Dr Lori Anderson

Senior Lecturer (Associate Professor) in Leadership (Healthcare)

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Research interests

Most recently, my research interests have included the use of literature to engage students in dialogue about structural privilege and discrimination. Structural privilege and direct and structural discrimination can be both intellectually challenging and emotionally charged topics for many learners. Addressing these concepts directly risks learners distancing themselves from the ideas by over-intellectualizing them or accessing powerful personal experiences too quickly for which the classroom is ill equipped to address. Using literature to engage learners in dialogue about structural privilege and discrimination can mitigate both of these risks and result in rich and transformative learning that respects a range of lived experiences with structural privilege and direct and structural discrimination. For colleagues that choose to use my novel in their teaching, as long as my capacity allows, I offer to support their teaching with a guest lecture.

My research interests also include issues that arise at the intersection of public and private governance, with special emphasis on the institutional and managerial implications of policy and regulation for leading organizations. I investigate the concept of inherently governmental, the notion of what governments must do, may do, and must not do. The concept of inherently governmental activity addresses the relationship between the public and private sectors. Most recently, I have been considering idea of inherently governmental from an international and organizational perspective.

I also consider a theme of management paradigms and David Bohm’s concepts of discussion and dialogue as organizational communication mechanisms throughout my research. As defined by Bohm and Peat (2000), there is a distinction between discussion and dialogue. In discussion, participants present and defend their fixed views. Relying on the work of psychiatrist Patrick de Mare’, Bohm and Peat discuss dialogue as a free flow of meaning between people. (Bohm and Peat 2000)  In contrast to discussion, participants in dialogue listen to understand. Each participant watches for and exposes his or her own assumptions, as well as the assumptions and biases of the other participants. The goal of dialogue is to identify values and examine them. Participants expose and suspend their own and others’ positions so that all points of view and their underlying assumptions and values may be explored for their meaning. By engaging in this suspension, exposition, and examination of varying points of view, dialogue creates the cognitive space where creative and innovative solutions can arise. Therefore, dialogue is about more than an examination of the various positions present at the start of the process, its great value is the creation of new possibilities, not originally present at the start of the communication. The spirit of dialogue, then, is to hold multiple views in suspension, while also seeking to create a common meaning. The dialogue itself is more important that the outcome of the dialogue. In other words, no point of view is worth holding at the cost of ending the dialogue.  Bohm and Peat refer to this as unity in plurality.  Understanding and creativity are the outcomes of dialogue and dialogue generates meaning and learning. (Bohm and Peat 2000; Nichol 2003)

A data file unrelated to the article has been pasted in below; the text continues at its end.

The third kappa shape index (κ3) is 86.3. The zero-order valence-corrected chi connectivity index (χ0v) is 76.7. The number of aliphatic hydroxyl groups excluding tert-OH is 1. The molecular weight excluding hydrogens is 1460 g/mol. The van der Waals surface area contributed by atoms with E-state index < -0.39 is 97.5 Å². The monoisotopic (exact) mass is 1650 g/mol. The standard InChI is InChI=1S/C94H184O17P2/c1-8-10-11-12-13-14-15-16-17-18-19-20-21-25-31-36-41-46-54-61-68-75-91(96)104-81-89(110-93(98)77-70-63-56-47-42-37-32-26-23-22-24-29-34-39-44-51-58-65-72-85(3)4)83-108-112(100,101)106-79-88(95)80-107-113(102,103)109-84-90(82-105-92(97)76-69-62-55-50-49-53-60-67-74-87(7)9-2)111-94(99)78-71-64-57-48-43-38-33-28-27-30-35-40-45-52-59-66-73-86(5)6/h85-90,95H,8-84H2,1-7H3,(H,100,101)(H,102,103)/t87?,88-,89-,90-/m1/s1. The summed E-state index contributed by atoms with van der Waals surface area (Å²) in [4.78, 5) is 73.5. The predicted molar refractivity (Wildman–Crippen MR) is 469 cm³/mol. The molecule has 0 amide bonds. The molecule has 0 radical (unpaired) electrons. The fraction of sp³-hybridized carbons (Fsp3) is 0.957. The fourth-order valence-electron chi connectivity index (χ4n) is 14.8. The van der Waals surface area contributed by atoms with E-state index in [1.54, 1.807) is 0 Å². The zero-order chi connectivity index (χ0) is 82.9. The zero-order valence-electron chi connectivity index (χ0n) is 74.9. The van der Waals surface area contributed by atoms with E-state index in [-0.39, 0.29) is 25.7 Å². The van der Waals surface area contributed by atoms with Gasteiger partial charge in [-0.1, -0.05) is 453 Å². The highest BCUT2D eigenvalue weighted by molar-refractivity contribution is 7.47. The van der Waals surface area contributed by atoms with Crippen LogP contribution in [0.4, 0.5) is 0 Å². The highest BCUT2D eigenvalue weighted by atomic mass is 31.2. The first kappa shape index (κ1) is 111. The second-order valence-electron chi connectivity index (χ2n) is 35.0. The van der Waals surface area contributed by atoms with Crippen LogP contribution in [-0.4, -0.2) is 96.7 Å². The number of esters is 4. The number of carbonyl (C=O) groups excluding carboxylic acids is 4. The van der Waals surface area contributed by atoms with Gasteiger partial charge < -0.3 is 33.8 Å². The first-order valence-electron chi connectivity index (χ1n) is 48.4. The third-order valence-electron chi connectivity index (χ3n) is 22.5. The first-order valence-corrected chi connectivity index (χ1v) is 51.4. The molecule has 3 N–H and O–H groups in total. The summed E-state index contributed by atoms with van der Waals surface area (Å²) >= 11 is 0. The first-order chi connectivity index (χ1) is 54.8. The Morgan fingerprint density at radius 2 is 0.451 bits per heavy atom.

Finally, my earlier research considers issues relating to E-government and E-democracy. While this stream of research has waned in western arenas it continues internationally and my publications and those with my co-authors continue to be read and cited. I remain in dialogue with international colleagues conducting research in this area and find the directions this field is going fascinating.


Research and projects

No current projects are available for public display